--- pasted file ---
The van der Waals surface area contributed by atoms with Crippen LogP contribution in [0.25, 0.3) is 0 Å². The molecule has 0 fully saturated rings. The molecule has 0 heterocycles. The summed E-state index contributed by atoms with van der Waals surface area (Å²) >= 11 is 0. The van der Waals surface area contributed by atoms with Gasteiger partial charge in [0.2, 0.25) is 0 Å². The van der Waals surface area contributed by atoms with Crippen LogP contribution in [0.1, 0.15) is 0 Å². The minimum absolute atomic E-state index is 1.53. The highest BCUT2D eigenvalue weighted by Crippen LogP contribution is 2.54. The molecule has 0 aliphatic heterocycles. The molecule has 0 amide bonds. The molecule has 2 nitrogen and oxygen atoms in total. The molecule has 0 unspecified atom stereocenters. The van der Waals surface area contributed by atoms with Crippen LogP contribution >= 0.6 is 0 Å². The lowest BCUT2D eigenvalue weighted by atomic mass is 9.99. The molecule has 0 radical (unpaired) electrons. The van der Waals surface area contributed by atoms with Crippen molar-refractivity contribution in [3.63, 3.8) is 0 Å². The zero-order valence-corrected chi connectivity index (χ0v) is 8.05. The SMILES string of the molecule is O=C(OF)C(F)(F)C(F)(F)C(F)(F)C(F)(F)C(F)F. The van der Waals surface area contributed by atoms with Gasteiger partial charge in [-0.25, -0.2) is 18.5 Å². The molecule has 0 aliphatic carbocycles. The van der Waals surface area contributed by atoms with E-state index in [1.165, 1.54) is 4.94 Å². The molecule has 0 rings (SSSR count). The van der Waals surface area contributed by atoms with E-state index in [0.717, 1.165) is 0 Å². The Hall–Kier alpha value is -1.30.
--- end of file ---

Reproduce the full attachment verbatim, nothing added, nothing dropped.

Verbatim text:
The van der Waals surface area contributed by atoms with Crippen LogP contribution in [0.25, 0.3) is 0 Å². The molecule has 0 fully saturated rings. The molecule has 0 heterocycles. The summed E-state index contributed by atoms with van der Waals surface area (Å²) >= 11 is 0. The van der Waals surface area contributed by atoms with Gasteiger partial charge in [0.2, 0.25) is 0 Å². The van der Waals surface area contributed by atoms with Crippen LogP contribution in [0.1, 0.15) is 0 Å². The minimum absolute atomic E-state index is 1.53. The highest BCUT2D eigenvalue weighted by Crippen LogP contribution is 2.54. The molecule has 0 aliphatic heterocycles. The molecule has 0 amide bonds. The molecule has 2 nitrogen and oxygen atoms in total. The molecule has 0 unspecified atom stereocenters. The van der Waals surface area contributed by atoms with Crippen LogP contribution >= 0.6 is 0 Å². The lowest BCUT2D eigenvalue weighted by atomic mass is 9.99. The molecule has 0 radical (unpaired) electrons. The van der Waals surface area contributed by atoms with Crippen molar-refractivity contribution in [3.63, 3.8) is 0 Å². The zero-order valence-corrected chi connectivity index (χ0v) is 8.05. The SMILES string of the molecule is O=C(OF)C(F)(F)C(F)(F)C(F)(F)C(F)(F)C(F)F. The van der Waals surface area contributed by atoms with Gasteiger partial charge in [-0.25, -0.2) is 18.5 Å². The molecule has 0 aliphatic carbocycles. The van der Waals surface area contributed by atoms with E-state index in [1.165, 1.54) is 4.94 Å². The molecule has 0 rings (SSSR count). The van der Waals surface area contributed by atoms with E-state index in [0.717, 1.165) is 0 Å². The Hall–Kier alpha value is -1.30.